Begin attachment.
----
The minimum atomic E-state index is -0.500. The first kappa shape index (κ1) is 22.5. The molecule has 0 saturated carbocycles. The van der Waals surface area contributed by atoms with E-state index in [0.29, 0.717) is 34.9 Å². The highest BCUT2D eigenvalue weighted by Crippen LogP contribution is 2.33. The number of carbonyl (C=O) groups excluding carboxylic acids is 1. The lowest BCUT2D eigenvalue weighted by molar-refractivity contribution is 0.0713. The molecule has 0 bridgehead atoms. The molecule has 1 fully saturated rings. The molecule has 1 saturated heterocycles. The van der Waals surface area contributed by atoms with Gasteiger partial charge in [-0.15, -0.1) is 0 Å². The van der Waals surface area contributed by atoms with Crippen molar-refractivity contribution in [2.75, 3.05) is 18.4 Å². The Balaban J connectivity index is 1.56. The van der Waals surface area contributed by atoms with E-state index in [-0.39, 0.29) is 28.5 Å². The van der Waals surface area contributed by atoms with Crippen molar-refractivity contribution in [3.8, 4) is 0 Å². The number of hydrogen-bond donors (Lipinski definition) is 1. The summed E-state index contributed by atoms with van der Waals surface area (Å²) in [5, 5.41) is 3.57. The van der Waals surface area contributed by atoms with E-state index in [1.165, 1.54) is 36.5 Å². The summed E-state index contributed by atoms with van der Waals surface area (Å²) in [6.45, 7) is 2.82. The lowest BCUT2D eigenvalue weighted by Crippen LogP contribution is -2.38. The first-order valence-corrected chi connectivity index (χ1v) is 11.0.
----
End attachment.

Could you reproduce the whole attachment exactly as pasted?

The minimum atomic E-state index is -0.500. The first kappa shape index (κ1) is 22.5. The molecule has 0 saturated carbocycles. The van der Waals surface area contributed by atoms with E-state index in [0.29, 0.717) is 34.9 Å². The highest BCUT2D eigenvalue weighted by Crippen LogP contribution is 2.33. The number of carbonyl (C=O) groups excluding carboxylic acids is 1. The lowest BCUT2D eigenvalue weighted by molar-refractivity contribution is 0.0713. The molecule has 0 bridgehead atoms. The molecule has 1 fully saturated rings. The molecule has 1 saturated heterocycles. The van der Waals surface area contributed by atoms with Gasteiger partial charge in [-0.15, -0.1) is 0 Å². The van der Waals surface area contributed by atoms with Crippen molar-refractivity contribution in [2.75, 3.05) is 18.4 Å². The Balaban J connectivity index is 1.56. The van der Waals surface area contributed by atoms with E-state index in [-0.39, 0.29) is 28.5 Å². The van der Waals surface area contributed by atoms with Crippen molar-refractivity contribution in [3.8, 4) is 0 Å². The number of hydrogen-bond donors (Lipinski definition) is 1. The summed E-state index contributed by atoms with van der Waals surface area (Å²) in [5, 5.41) is 3.57. The van der Waals surface area contributed by atoms with E-state index in [1.165, 1.54) is 36.5 Å². The summed E-state index contributed by atoms with van der Waals surface area (Å²) in [6.45, 7) is 2.82. The lowest BCUT2D eigenvalue weighted by Crippen LogP contribution is -2.38. The first-order valence-corrected chi connectivity index (χ1v) is 11.0.